To their credit, Smith and co-producer Sarah Price never impose themselves on their subject or succumb to the temptation to jump in and share funds and equipment. Not that the headstrong Borchardt would have accepted, even in his bleakest hours (delivering newspapers, vacuuming cemetery crypts). This guy doesn’t know the meaning of the word quit. Which is why he’s emblematic of something fundamental in the American ethos.

American Movie

Production: A C Hundred Film Corp. and Blue-mark Production. Produced by Sarah Price, Chris Smith. Co-producers, Jim McKay, Michael Stipe.Directed by Chris Smith.

Crew: Camera (color), Smith; editors, Jun Diaz, Barry Poltermann, Smith; music, Mike Schank; sound, Sarah Price; additional photography, Price. Reviewed at Sundance Film Festival (competing), Jan. 23, 1999. Running time: 107 MIN.

More Film

  • Bo Burnham34th Film Independent Spirit Awards,

    Bo Burnham Wants 'Eighth Grade' Star Elsie Fisher to Direct Him

    Bo Burnham won his third award in three weeks for “Eighth Grade” at the Spirit Awards and said he wants the film’s 15-year-old Elsie Fisher to direct him. “I’d love to work with Elsie again,” Burnham said backstage after winning the Best First Screenplay trophy.  “She wants to direct so I’d love to switch roles [...]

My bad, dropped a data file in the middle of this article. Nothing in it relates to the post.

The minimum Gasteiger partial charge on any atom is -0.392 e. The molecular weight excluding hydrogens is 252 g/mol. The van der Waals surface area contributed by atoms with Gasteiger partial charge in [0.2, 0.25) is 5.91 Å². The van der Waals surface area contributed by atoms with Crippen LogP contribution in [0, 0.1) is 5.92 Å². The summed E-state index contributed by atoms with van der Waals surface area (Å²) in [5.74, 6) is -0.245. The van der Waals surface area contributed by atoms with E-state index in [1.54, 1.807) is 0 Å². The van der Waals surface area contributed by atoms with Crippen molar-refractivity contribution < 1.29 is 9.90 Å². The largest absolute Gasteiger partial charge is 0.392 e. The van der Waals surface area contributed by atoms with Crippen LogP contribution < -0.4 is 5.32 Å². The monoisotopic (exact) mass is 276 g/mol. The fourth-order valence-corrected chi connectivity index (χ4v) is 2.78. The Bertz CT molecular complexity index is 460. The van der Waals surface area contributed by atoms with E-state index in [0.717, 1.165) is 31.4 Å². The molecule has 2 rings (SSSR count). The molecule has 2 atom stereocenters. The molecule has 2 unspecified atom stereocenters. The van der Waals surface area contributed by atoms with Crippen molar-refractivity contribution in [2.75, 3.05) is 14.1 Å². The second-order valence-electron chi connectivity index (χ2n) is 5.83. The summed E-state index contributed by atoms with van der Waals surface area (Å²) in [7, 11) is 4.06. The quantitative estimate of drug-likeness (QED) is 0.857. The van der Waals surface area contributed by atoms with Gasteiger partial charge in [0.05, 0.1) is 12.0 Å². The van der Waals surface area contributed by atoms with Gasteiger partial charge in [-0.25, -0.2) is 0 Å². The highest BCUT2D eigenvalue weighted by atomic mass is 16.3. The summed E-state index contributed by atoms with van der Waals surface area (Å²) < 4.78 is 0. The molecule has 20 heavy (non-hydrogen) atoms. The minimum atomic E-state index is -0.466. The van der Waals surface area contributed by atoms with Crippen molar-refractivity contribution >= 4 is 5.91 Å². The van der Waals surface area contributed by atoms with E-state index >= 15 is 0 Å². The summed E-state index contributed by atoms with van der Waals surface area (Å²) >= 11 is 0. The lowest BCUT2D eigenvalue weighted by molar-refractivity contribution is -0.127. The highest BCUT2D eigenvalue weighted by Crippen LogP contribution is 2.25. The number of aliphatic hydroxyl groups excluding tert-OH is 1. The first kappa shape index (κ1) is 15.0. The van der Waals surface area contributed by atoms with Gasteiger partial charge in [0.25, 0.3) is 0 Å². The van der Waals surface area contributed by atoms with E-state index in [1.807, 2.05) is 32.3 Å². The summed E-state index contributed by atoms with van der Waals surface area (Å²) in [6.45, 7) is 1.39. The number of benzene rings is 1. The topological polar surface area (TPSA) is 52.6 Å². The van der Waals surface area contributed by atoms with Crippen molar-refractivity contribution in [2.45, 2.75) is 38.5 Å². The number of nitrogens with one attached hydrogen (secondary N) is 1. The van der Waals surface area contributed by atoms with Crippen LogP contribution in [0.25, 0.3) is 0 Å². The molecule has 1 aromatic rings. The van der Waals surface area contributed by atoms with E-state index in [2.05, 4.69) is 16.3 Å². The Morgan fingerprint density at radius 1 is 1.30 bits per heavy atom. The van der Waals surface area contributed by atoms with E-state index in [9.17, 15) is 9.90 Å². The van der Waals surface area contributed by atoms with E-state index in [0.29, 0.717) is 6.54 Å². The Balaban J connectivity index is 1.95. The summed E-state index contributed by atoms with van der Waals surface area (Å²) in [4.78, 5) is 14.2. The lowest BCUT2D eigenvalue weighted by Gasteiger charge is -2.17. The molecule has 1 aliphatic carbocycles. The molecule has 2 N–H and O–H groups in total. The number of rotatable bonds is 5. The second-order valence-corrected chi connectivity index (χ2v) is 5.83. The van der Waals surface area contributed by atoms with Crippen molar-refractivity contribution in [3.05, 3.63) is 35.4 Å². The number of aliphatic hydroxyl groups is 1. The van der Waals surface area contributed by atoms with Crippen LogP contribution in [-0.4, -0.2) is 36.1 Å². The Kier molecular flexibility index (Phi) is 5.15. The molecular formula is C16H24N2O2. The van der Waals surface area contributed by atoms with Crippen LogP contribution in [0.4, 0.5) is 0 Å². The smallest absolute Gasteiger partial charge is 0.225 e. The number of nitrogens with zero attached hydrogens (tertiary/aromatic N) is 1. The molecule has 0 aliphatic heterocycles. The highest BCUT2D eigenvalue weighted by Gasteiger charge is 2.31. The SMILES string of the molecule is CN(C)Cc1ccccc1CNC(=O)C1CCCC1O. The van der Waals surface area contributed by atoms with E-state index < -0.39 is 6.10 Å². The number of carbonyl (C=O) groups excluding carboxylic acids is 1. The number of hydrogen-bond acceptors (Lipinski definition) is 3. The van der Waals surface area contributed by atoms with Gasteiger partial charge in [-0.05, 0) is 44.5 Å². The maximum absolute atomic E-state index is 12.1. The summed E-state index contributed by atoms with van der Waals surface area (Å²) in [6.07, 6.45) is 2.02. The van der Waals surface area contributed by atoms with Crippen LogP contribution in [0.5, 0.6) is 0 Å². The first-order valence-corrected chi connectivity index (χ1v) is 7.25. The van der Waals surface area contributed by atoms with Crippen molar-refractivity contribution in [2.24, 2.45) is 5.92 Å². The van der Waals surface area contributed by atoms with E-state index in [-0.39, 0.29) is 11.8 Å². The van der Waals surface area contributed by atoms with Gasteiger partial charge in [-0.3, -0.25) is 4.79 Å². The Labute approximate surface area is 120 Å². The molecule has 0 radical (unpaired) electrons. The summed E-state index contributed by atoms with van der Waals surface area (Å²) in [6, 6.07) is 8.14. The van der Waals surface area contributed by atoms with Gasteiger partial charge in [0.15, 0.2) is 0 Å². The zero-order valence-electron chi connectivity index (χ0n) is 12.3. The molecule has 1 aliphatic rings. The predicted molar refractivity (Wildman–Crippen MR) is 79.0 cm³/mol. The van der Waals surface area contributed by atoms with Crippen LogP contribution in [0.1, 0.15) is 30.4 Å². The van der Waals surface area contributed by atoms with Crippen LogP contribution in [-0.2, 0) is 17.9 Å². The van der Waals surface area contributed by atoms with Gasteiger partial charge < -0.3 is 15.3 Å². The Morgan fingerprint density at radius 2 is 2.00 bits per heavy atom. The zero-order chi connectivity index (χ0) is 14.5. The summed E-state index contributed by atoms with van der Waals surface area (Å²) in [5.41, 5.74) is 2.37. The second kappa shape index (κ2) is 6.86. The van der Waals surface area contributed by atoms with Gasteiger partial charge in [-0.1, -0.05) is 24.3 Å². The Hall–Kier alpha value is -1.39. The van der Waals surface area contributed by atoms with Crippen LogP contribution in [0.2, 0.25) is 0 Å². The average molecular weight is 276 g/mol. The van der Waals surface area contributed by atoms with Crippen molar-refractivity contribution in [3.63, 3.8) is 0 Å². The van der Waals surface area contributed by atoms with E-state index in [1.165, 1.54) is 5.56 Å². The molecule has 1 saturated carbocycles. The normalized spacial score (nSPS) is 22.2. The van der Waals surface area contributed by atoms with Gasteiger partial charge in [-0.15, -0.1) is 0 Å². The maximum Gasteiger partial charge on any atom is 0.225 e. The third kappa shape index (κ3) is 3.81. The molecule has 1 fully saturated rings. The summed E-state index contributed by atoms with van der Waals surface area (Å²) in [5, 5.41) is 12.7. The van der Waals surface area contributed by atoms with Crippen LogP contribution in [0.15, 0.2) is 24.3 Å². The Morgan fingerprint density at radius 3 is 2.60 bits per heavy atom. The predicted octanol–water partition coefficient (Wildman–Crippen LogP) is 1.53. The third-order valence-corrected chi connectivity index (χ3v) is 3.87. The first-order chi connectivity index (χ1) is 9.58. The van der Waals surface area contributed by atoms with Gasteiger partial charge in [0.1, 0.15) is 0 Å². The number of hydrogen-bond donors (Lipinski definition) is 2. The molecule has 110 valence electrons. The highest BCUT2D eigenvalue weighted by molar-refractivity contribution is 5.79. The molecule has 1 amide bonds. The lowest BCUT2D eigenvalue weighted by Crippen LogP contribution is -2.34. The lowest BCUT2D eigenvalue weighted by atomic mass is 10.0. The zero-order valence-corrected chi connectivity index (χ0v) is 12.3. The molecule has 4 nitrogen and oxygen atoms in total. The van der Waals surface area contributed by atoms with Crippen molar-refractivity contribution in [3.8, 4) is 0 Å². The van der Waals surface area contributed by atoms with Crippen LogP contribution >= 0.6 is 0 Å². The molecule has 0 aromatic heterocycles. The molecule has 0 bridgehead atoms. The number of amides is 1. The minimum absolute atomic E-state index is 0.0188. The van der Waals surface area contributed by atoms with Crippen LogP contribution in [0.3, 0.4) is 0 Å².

• Nicole Holofcener: 'Can You Ever Forgive

    Nicole Holofcener: 'Can You Ever Forgive Me?' Director Was Cheated Out of an Oscar Nomination

    “Can You Ever Forgive Me?” screenwriter Nicole Holofcener offered a blunt assessment of the lack of Academy Awards recognition for director Marielle Heller, and women directors everywhere. “I feel Marielle was cheated and I feel badly about that,” Holofcener said backstage after winning a Spirit Award for screenplay with Jeff Whitty. Holofcener was originally attached [...]

  • Stephan James as Fonny and Brian

    2019 Indie Spirit Awards Winners: Complete List

    The 2019 Independent Spirit Awards took place on a beach in Santa Monica, Calif., with Barry Jenkins’ “If Beale Street Could Talk” taking the top prize for best feature along with best director for Jenkins. Ethan Hawke and Glenn Close took the prizes for best male lead and best female lead, respectively. Bo Burnham took [...]

  • Oscars Oscar Academy Awards Placeholder

    Hated It! How We Learned to Stop Worrying and Gripe About the Oscars

    Watching the Academy Awards telecast, then grousing about it the next day, has become a hipster parlor game — it’s what the Complete Oscar Experience now is. The complaints are legion, and we all know what they are, because we’ve all made them. The show was too long. The host bombed. His or her opening [...]

  • Boots Riley arrives at the 34th

    Boots Riley: Spike Lee Yelled at Me After 'BlacKkKlansman' Criticism, But We're Good Now

    “Sorry to Bother You” director and musician Boots Riley, who wrote a scathing criticism of Spike Lee’s “BlacKkKlansman” for its positive representation of law enforcement, said that he and the “Do the Right Thing” auteur are good now. But it took some time (and drama) to get there. Last year, Riley called Lee’s Oscar-nominated “BlacKkKlansman” [...]

More From Our Brands

Access exclusive content